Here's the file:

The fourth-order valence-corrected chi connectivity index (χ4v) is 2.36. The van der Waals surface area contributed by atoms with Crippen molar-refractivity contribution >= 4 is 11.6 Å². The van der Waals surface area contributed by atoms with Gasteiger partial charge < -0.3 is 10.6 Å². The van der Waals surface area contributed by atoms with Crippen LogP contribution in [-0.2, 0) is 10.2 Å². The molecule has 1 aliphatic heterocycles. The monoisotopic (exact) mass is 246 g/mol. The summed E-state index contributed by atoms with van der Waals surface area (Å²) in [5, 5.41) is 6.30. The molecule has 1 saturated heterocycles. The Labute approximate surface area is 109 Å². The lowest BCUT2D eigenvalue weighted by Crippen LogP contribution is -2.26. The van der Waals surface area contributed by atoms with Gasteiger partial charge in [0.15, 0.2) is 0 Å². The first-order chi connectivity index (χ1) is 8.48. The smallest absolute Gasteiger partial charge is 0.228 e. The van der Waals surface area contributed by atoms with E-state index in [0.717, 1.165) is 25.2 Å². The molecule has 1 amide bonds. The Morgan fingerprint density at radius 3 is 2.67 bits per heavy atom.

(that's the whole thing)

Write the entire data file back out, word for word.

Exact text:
The fourth-order valence-corrected chi connectivity index (χ4v) is 2.36. The van der Waals surface area contributed by atoms with Crippen molar-refractivity contribution >= 4 is 11.6 Å². The van der Waals surface area contributed by atoms with Gasteiger partial charge < -0.3 is 10.6 Å². The van der Waals surface area contributed by atoms with Crippen LogP contribution in [-0.2, 0) is 10.2 Å². The molecule has 1 aliphatic heterocycles. The monoisotopic (exact) mass is 246 g/mol. The summed E-state index contributed by atoms with van der Waals surface area (Å²) in [5, 5.41) is 6.30. The molecule has 1 saturated heterocycles. The Labute approximate surface area is 109 Å². The lowest BCUT2D eigenvalue weighted by Crippen LogP contribution is -2.26. The van der Waals surface area contributed by atoms with Gasteiger partial charge in [0.15, 0.2) is 0 Å². The first-order chi connectivity index (χ1) is 8.48. The smallest absolute Gasteiger partial charge is 0.228 e. The van der Waals surface area contributed by atoms with E-state index in [0.717, 1.165) is 25.2 Å². The molecule has 1 amide bonds. The Morgan fingerprint density at radius 3 is 2.67 bits per heavy atom.